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Joint Clusters :  Aviation Applications
 Revenue Management and Pricing

Session Information  : Monday Oct 12, 16:30 - 18:00

Title:  Joint Session AAS/TSL: Propagation of Flight Delays and Passenger Impacts II
Chair: Vikrant Vaze,Massachusetts Institute of Technology, 77, Massachusetts Avenue, Room No. 1-245, Cambridge MA 02139, United States of America, vikrantv@mit.edu

Abstract Details

Title: Re-Booking Disrupted Airline Passengers While Uncertainty Still Remains
 Presenting Author: Amy Cohn,University of Michigan, 1205 Beal Avenue, Ann Arbor MI 48109, United States of America, amycohn@umich.edu
 Co-Author: Lindsey Selegue,University of Michigan, Ann Arbor, United States of America, lasel@umich.edu
 Divakar Viswanath,University of Michigan, Ann Arbor, United States of America, divakar@umich.edu
 
Abstract: When a flight is extensively delayed (e.g. due to a mechanical problem), one alternative is to re-book passengers onto other itineraries. We investigate the impact of uncertainty (both on the repair time for the originally delayed flight and also potential future disruptions to other flights) on the passenger re-booking decision.
  
Title: Robust Airline Scheduling: Insights from an Empirical Analysis
 Presenting Author: Virot Chiraphadhanakul,MIT, 77 Massachusetts Ave., Cambridge MA 02139, United States of America, virot@mit.edu
 Co-Author: Cynthia Barnhart,Associate Dean for Academic Affairs, MIT, School of Engineering, Cambridge MA 02139, United States of America, cbarnhart@MIT.EDU
 
Abstract: We present some insights gained from studying several robust scheduling models including flight re-timing, aircraft re-routing, and block time adjusting, and their variants. We compare the performance of each model based on passenger-centric metrics and delay propagation and reveal trade-offs among them. The computational results are obtained from both actual historical data from an airline and output from simulation which takes into account potential recovery during the day of operation.
  
Title: Spatial and Temporal Examination of Propagated Flight Delays
 Presenting Author: Andrew Churchill,Graduate Research Assistant, University of Maryland, Dept of Civil Engineering, 1173 Martin Hall, College Park MD 20742, United States of America, churchil@umd.edu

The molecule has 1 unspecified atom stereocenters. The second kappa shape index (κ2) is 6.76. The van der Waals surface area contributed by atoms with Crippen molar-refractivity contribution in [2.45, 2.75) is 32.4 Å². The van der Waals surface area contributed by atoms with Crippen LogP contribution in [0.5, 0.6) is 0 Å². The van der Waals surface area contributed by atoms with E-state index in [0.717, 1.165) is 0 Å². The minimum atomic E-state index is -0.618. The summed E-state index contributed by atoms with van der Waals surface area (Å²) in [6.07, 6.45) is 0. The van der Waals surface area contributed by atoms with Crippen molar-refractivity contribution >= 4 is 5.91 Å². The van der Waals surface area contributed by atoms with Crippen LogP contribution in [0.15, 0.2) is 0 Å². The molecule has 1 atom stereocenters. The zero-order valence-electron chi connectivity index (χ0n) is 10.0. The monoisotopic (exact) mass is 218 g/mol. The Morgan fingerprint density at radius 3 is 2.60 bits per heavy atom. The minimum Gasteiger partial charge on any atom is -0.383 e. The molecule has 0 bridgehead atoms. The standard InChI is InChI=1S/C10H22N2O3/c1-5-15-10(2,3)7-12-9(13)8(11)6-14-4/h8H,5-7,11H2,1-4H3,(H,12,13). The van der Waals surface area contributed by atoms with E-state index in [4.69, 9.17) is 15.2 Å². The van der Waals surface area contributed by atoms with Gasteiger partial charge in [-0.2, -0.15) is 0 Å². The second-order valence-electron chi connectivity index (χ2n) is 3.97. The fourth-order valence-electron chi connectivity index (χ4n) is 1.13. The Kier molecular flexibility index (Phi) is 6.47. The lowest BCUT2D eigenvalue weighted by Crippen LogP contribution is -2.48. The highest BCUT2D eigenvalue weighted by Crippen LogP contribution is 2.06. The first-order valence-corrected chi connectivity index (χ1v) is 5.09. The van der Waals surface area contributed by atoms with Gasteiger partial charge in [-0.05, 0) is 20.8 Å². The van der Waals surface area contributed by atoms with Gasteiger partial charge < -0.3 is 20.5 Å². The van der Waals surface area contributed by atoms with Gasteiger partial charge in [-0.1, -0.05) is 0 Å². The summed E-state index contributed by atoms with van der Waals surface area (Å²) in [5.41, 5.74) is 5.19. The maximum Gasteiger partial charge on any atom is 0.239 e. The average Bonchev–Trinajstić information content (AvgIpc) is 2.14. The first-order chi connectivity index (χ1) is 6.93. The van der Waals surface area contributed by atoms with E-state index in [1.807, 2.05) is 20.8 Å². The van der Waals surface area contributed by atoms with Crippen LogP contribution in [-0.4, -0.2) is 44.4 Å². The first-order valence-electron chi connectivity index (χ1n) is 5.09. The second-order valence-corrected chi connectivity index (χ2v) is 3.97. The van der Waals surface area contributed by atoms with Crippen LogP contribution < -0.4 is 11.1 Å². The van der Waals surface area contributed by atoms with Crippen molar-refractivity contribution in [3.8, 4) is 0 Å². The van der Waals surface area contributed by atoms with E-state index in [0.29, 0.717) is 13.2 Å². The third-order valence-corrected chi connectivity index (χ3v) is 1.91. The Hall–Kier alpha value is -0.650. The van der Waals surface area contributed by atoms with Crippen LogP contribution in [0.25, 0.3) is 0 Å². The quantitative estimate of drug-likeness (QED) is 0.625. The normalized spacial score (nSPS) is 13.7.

Co-Author: David Lovell,Associate Professor, University of Maryland, Department of Civil Engrg., 1173 Martin Hall, College Park MD 20742, United States of America, lovell@umd.edu
 
Abstract: Because aircraft typically operate several flights scheduled in close sequence to one another on a single day, propagation of delays between flights can have a serious impact on operations. We use a large database of historical records of individual flight records to identify where and when original delays occur. Delay for each flight is then categorized as either original or propagated. The spatial and temporal relationships between the original and subsequent propagated delays are examined.
  
Title: Efficient Utilization of National Air Transportation System Capacity
 Presenting Author: Vikrant Vaze,Massachusetts Institute of Technology, 77, Massachusetts Avenue, Room No. 1-245, Cambridge MA 02139, United States of America, vikrantv@mit.edu
 Co-Author: Cynthia Barnhart,Associate Dean for Academic Affairs, MIT, School of Engineering, Cambridge MA 02139, United States of America, cbarnhart@MIT.EDU
 
Abstract: Frequency-based competition among US domestic airlines has led to decreasing aircraft sizes, causing airports to operate at levels close to capacity. We formulate and solve the problem of efficient utilization of available capacity as a mixed integer linear program to obtain a lower bound on system delays. Next we assess the effects of the control mechanisms and incentives on various stakeholders including passengers and airlines.